Raising children can be a hugely rewarding, life-enriching experience but it can also be a huge source of stress and sometimes even despair. There are those who will wax lyrical about how every moment of child-rearing is a joy, but any realistic parent knows that those people are liars.
Children lie to their parents. They can be sneaky. They don’t listen to what they’re told and somehow, they can often seem to have been born with the ability to press just the right buttons to drive Mum and Dad nuts.
None of this is really news to most parents. But many don’t stop to think that some of the things that they do might be driving their kids just as crazy and adding to THEIR stress.
We all want to raise kids that are good, well-adjusted creatures who do well in school, in sport, and in life, are popular and who will grow up to be useful, successful people in their own right. This is especially true sometimes of parents whose kids are involved in organized sports like gymnastics.
We also hope we can raise our kids to do better and have a better life than we have, but in doing so often hold some hypocritically high standards for our children, especially when they reach their tween and teen years.
Are you guilty of this? Consider these behaviors (and be honest here) and if you can see yourself in any of them then the time has come to learn to lighten up.
Expecting Your Child to Always be in a Good Mood
It’s annoying (to say the least) when you come home from a long day at work and your kid is in a bad mood. Why? You are the one who has toiled all day to keep a roof over their head and food on the table – as well as pay for that new leotard they were so desperate for. Surely the least they could do is stop their silly sulk that’s adding to your stress.
The fact is though, kids have bad days too. They get a bad test score. They had a terrible practice in the gym. They could not master a brand-new routine even after eight attempts. They had a fight with their BFF. The teacher or their coach was particularly mean today (at least they thought so).
The fact is that children experience things during their day that anger them, stress them out and upset them just like you do. They deserve to be cut a bit of slack. Kids are not always going to be in a good mood and parents just have to accept that. Now, if they are never in a good mood, that’s a different story. But for the most part leaving them alone, while making the offer that you are there to talk if they need it, is better than haranguing them to ‘cheer up’ just because it will make you feel better.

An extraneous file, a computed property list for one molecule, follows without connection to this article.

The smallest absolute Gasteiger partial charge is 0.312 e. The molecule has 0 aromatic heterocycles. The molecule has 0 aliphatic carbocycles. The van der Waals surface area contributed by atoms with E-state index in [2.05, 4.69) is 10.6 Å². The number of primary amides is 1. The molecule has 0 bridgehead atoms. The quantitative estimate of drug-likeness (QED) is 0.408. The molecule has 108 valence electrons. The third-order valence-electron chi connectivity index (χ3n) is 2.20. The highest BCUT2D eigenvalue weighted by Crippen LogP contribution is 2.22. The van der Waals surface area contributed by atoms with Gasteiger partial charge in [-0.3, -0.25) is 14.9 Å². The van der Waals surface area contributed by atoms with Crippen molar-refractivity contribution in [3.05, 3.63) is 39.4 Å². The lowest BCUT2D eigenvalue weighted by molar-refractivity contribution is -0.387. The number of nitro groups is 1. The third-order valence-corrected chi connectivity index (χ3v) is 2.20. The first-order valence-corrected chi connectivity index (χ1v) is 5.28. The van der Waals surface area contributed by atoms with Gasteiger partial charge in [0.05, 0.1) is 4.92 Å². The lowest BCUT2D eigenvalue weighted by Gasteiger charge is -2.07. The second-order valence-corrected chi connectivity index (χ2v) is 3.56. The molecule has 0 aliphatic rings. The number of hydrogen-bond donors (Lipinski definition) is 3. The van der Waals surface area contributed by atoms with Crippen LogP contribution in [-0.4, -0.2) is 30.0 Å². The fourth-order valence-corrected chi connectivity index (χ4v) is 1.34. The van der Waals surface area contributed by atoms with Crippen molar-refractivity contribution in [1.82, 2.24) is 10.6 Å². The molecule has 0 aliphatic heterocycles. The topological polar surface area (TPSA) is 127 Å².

Expecting Your Child to Be Perfect in School or in Sports
There is nothing wrong with wanting your child to do well at school and in sports. There is nothing wrong with encouraging them to do so and for setting boundaries for study times or encouraging them to stick to their practice routines. There is even nothing wrong with becoming a little frustrated when they get a low mark in a test or perform not quite up to their best standard at a meet. But expecting your child to be perfect in school or in sports is not just unreasonable, it can border on cruel if you set the bar too high.
Are you perfect at work? Do you never make a mistake? No, you do, and you learn from it, continue to try to do your best and move on. You should encourage your children to do the same and try to sympathize a little more when things don’t quite go to plan.
Expecting Your Child Never to Mess Up
It’s frustrating when a child messes up for sure. How did they rip those jeans? How did they manage to get that move wrong when they had practiced it a hundred times? How did they manage to drop that phone? Do they think iPhone screens grow on trees?
The question here to ask yourself is why do we often hold kids to a higher standard than we do ourselves? If you did sports at school did you never make a mistake or put in a less than perfect performance? One odd step or slip and you might drop your phone as well. And the chances are you’d be mad, but you’d forgive yourself and move on to finding a solution to the problem. So, if you don’t do the same for your kids then yes, you are being quite unreasonable.
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